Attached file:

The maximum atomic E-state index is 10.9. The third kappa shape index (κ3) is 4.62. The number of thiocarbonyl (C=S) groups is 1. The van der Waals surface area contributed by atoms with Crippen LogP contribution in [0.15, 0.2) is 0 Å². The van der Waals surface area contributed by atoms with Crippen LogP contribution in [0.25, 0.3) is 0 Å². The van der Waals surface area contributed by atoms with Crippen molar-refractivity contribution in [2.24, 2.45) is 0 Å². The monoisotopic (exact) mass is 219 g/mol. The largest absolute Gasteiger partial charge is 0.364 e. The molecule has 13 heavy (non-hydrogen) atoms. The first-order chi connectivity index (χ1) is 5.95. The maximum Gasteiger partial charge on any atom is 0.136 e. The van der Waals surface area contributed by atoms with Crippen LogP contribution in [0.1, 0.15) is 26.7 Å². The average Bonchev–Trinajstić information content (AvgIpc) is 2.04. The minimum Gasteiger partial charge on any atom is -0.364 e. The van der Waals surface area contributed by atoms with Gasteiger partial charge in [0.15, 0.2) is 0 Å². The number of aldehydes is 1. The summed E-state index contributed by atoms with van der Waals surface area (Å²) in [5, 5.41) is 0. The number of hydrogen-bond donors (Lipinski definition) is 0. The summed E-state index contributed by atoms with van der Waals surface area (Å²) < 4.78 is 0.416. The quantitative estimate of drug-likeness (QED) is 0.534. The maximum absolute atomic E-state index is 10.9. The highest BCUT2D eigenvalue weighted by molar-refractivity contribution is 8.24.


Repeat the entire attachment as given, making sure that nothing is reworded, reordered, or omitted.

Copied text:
The maximum atomic E-state index is 10.9. The third kappa shape index (κ3) is 4.62. The number of thiocarbonyl (C=S) groups is 1. The van der Waals surface area contributed by atoms with Crippen LogP contribution in [0.15, 0.2) is 0 Å². The van der Waals surface area contributed by atoms with Crippen LogP contribution in [0.25, 0.3) is 0 Å². The van der Waals surface area contributed by atoms with Crippen molar-refractivity contribution in [2.24, 2.45) is 0 Å². The monoisotopic (exact) mass is 219 g/mol. The largest absolute Gasteiger partial charge is 0.364 e. The molecule has 13 heavy (non-hydrogen) atoms. The first-order chi connectivity index (χ1) is 5.95. The maximum Gasteiger partial charge on any atom is 0.136 e. The van der Waals surface area contributed by atoms with Crippen LogP contribution in [0.1, 0.15) is 26.7 Å². The average Bonchev–Trinajstić information content (AvgIpc) is 2.04. The minimum Gasteiger partial charge on any atom is -0.364 e. The van der Waals surface area contributed by atoms with Gasteiger partial charge in [0.15, 0.2) is 0 Å². The number of aldehydes is 1. The summed E-state index contributed by atoms with van der Waals surface area (Å²) in [5, 5.41) is 0. The number of hydrogen-bond donors (Lipinski definition) is 0. The summed E-state index contributed by atoms with van der Waals surface area (Å²) < 4.78 is 0.416. The quantitative estimate of drug-likeness (QED) is 0.534. The maximum absolute atomic E-state index is 10.9. The highest BCUT2D eigenvalue weighted by molar-refractivity contribution is 8.24.